Recently, it was about 4 in the afternoon, when Joy and Mom came knocking on my door in Mmathethe, with a food basket, and telling me to get dressed we're going out a night on the town.  Uh, what town?  There's nothing around for at least 30 miles or so.  What the hey---I ate my late lunch, packed an overnight bag just in case, fed crazy Keoki, and hopped in the car.  "Where we going mom."  "I don't know, we're just going like the birds do."  Great, I love being a free spirit, going to nowhere in 500 degree heat.  She was right, we wound up in the middle of nowhere to watch traditional dancers and singers bringing in the New Year.  It was so beautiful out in the middle of nowheresville.  Mom immediately noticed that so many were greeting me, so she said, "Tshepo, since you are the Mayor around here, can you get us some food."  They only cook for the dancers, but I was served immediately!  It feels good to have Mayor status in these parts!  As soon as I got my plate, Joy shoved her hands in and ate everything.  "Tshep, you better get something for mom."  I get another plate, and Joy shoves her hands in and eats everything.  I slap her vulture hands, embarrassed, I ask humbly for another plate.  "Tshepo, you sure are hungry tonight."  "Yes, I haven't eaten in days, I'm as starved as a vulture." "Well then, you can have anything you want sweetie."  Joy is behind me laughing, and mom is just proud to have a daughter with clout around the food table!  Joy is satiated now, sitting back on the chair, as I sit on the dirt, leaning up against her legs.  She leans over and tells me that as much as misses African food, she misses the smell of the dirt more.  I tilt my head back to watch her proudly sniffing and watching her native land.  I guess no matter where you are, home never leaves you, and I sat wondering how many plates I'll stick my hands into whenever I get home.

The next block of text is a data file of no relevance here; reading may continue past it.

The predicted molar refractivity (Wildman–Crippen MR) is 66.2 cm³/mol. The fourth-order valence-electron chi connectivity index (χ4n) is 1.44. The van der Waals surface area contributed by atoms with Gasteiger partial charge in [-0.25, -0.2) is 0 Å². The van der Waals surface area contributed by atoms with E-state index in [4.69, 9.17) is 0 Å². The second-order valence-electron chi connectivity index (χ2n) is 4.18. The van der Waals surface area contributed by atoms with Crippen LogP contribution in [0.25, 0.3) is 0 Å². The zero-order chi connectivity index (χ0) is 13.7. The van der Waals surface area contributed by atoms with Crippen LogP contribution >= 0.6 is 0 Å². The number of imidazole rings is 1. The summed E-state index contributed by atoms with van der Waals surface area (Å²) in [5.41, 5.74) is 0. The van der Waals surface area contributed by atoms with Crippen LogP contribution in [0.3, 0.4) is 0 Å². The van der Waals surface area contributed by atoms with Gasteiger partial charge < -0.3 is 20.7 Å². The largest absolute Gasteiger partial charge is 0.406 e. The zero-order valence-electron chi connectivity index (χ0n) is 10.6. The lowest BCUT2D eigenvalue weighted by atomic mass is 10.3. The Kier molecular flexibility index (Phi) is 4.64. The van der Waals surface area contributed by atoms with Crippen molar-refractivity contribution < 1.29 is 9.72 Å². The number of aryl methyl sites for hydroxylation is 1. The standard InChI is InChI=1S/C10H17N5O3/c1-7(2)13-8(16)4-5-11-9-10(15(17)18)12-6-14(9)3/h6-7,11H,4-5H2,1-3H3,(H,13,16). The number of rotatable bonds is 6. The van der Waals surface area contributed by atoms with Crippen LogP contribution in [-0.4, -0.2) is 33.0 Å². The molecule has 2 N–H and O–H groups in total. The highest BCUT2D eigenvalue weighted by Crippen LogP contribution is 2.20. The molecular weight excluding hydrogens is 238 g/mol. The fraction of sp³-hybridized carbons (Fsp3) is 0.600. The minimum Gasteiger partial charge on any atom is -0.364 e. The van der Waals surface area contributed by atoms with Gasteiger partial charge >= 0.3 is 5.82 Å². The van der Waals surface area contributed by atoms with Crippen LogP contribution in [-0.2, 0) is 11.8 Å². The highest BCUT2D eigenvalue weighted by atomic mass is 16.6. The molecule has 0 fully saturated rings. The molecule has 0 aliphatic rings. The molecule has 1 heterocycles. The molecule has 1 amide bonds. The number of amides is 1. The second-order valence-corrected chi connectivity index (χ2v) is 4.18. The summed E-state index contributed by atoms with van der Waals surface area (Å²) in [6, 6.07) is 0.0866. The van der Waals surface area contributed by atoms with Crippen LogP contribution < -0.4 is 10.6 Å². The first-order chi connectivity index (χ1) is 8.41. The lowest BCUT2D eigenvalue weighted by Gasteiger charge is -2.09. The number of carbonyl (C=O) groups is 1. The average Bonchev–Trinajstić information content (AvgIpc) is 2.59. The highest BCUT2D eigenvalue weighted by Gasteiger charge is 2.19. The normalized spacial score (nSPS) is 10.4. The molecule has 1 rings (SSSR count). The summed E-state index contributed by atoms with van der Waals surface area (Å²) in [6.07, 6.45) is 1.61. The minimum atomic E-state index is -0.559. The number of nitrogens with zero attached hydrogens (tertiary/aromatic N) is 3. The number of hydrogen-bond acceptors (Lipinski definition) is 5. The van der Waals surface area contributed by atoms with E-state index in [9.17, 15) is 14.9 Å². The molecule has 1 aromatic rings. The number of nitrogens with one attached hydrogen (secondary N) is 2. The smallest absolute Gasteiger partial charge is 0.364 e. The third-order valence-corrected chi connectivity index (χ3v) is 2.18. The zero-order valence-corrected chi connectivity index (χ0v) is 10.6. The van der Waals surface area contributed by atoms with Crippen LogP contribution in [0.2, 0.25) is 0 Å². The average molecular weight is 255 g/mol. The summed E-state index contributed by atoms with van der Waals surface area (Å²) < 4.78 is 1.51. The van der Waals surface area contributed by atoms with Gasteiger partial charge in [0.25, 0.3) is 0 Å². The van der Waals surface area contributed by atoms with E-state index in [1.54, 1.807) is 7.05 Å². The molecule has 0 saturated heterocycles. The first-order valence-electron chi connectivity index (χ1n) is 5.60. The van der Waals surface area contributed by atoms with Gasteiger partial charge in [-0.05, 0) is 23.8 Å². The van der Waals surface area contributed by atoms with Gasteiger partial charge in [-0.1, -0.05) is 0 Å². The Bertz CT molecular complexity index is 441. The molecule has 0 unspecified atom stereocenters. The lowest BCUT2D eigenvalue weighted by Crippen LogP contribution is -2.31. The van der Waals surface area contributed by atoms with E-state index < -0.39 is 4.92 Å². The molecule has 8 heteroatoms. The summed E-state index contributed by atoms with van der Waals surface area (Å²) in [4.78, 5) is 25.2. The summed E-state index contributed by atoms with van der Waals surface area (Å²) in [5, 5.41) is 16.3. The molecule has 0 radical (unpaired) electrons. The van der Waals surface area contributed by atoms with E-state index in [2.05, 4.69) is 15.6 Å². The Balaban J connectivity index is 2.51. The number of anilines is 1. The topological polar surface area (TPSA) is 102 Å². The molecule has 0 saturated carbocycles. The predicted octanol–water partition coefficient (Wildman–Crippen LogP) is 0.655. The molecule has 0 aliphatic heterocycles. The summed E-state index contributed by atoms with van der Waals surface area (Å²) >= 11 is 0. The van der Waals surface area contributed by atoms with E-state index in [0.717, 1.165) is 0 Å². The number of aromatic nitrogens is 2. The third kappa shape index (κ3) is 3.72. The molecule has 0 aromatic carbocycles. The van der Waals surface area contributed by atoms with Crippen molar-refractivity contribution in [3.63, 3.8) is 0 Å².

That night, the 4 of us sisters sat huddled together, laughing about Joy being a pig, and talking about mom, family, our differences, and wondering why nobody in this town has a pool we can cool off in.  Since it's so hot, we all fall asleep in the only semi-cool room in the house.  I awoke before all with Joy's feet in my face, Kesego's head on my stomach, Peo dreaming of Facebook, and mom at the doorway just looking at this sight.  She motioned for me to get up, and when I did, she gave me a heartfelt look, one of those right through your soul looks, and said to me, "Tshepo, you were meant to come here."  Anxiously waiting for her to tell my why on earth I'm not in Asia where my heart is, she says, "We have been your family for many moons, now go wash your mouth and make us breakfast."  Frankly, I didn't think she had it in her to talk like a far out Californian, but something in her knows that we were meant to find each other.

sister Joy enjoying birthday brownies from the USA
I don't know how my time here will play out, or what's in store, but maybe she's right---maybe this family and I are cosmically tied to one another in some way.  What I do know is that I feel very loved by each and every one of them, especially my sisters, and I feel a sense of peace brewing in me---something I haven't felt in a very long time.  It's funny though, last night when we got home, out of the blue, mom said, "wouldn't it nice if we were in Thailand."  I popped up and started packing my bags!  But no matter, whether in Thailand or Africa, I have 3 sisters and great family ties here in Africa that I have come to love----now only if I had that egg roll--life would be perfect!